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The Simon Community helping the homeless

TOGETHER: Christina Howarth from The Simon Community with service user Jason Clarke TOGETHER: Christina Howarth from The Simon Community with service user Jason Clarke
By Michael Jackson

THE Simon Community was established in 1971 as a response to the homelessness crisis in Belfast, and with the crisis deepening throughout the North, the services they provide have become all the more vital.
According to recent statistics, homelessness rose by 32 per cent between 2012 and 2017, with 12,000 households accepted as homeless.
While the evidence of homelessness can be seen virtually everywhere – including on our streets – the degree to which it affects young people can often be overlooked. There are over 3,500 people aged 18 to 25 who are registered as homeless here, and over 35 per cent of The Simon Community’s service users are under-25.
One person who is to the fore in helping the charity provide services to those young people is Christina Howarth.
Christina has worked for the Simon Community for the last nine years, and is the current accommodation manager at the charity’s hostel for young people on the Antrim Road.
The hostel, which is known as the ‘242’, currently provides accommodation for 10 young people aged 16 to 21, but Christina says that the 242 provides much more than shelter for young people in need.
“Some of the young people who come to us might not have anyone else,” she explains.
“Some of them come here if there has been a breakdown in the family unit, or if they have been living in foster care or children’s homes. For some of them it is a bit of a shock because it’s independent living. Everybody has their own flat in 242, so they’re learning to manage their own money, learning simple things like topping up their gas and electric, or mopping the floors. For a 16-year-old having to do something like that is a huge challenge.
“Staff will help them with their food shopping, help them draw up a budget, and teach them to cook. A lot of the young people have lived in residential units or with a foster family who have done all that for them. So it’s really back to basics. It’s the things that we all take for granted that we have been taught that these young people haven’t been.”
In addition to teaching young people life skills, the Simon Community helps connect young people to local services in the area, and Christina insists that the 242 is perfectly situated in that regard.
“We’re very fortunate that we have so many services nearby,” she says.
“There’s Bryson Future Skills across the street, PIPS, Lighthouse and others are nearby too.
“All of the services are very willing to engage with us. For us it’s about responding when that young person is ready to. If they tell us that they are ready to talk about an issue, or if they say that they’re ready to enrol in training and education, then those services are right on our doorstep and we can take them there while they are in that mindset.”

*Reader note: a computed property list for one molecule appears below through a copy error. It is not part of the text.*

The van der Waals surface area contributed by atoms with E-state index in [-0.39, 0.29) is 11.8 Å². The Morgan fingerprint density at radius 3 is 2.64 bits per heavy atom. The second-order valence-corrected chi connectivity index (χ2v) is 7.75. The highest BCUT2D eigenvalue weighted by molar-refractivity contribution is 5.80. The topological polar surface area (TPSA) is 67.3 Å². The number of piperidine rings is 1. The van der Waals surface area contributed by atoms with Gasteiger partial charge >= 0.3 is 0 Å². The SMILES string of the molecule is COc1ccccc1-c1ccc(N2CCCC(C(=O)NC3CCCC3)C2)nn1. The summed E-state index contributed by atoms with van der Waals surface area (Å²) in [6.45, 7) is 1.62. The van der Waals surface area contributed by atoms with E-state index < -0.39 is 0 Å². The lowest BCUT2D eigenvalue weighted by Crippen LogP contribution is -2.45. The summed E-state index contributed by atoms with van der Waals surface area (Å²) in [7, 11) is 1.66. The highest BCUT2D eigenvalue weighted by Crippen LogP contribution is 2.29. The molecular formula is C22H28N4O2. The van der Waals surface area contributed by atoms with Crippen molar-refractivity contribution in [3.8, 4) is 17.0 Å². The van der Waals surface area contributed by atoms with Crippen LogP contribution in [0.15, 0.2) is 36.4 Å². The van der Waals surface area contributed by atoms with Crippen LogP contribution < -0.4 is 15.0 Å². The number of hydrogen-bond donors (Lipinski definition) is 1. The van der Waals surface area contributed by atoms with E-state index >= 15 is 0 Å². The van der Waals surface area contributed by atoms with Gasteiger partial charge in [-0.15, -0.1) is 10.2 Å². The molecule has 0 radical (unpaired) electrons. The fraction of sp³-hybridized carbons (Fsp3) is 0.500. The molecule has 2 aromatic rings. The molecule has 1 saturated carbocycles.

The ultimate goal for the Simon Community at the 242 is to equip young people with the skills to become independent and – with the help of the Housing Executive – to see them find their own homes.
“We would work very closely with the Housing Executive to indentify what the needs of the young people are and to see how we can put the best support plans in place.
“The Housing Executive’s Home team come out every month and meet the young people and talk to them about their housing points, what their areas of choice are and what their housing options are.”
While young people typically only stay at the 242 for a short number of years, they often create lasting relationships with each other and with staff.
“We nearly live together,” Christina says.
“I’m there five days a week and it’s like a family home at times. You see them off to school, college or tech in the mornings, you see them home at night, you cook dinner with them and then we’ll all sit down together afterwards. I am very privileged that I get to work with these young people and make a difference.”
She continues: “The joy of the job is teaching them skills and seeing their accomplishments. If staff have taught them to cook something a few times, and then when they’re able to do it themselves they are so proud of themselves. It’s amazing when they have been able to achieve those things by themselves.
We’re very fortunate that we are able to teach them an equip them with those skills.
She adds: “The real perk of this job is that you can help all these young people to plan their lives, you have the opportunity to form these great relationships and you can make such a difference. Most of them are children when they come to us and you get to watch them progress and develop. Then when they become adults they get to have their own wee place. It’s really heart-warming.”
The Simon Community is the North’s largest homelessness charity and provides 369 beds across 22 accommodation projects. If you are homeless or at risk of becoming homeless you can call them on 0800 172 2222 or visit www.simoncommunity.org for more info.

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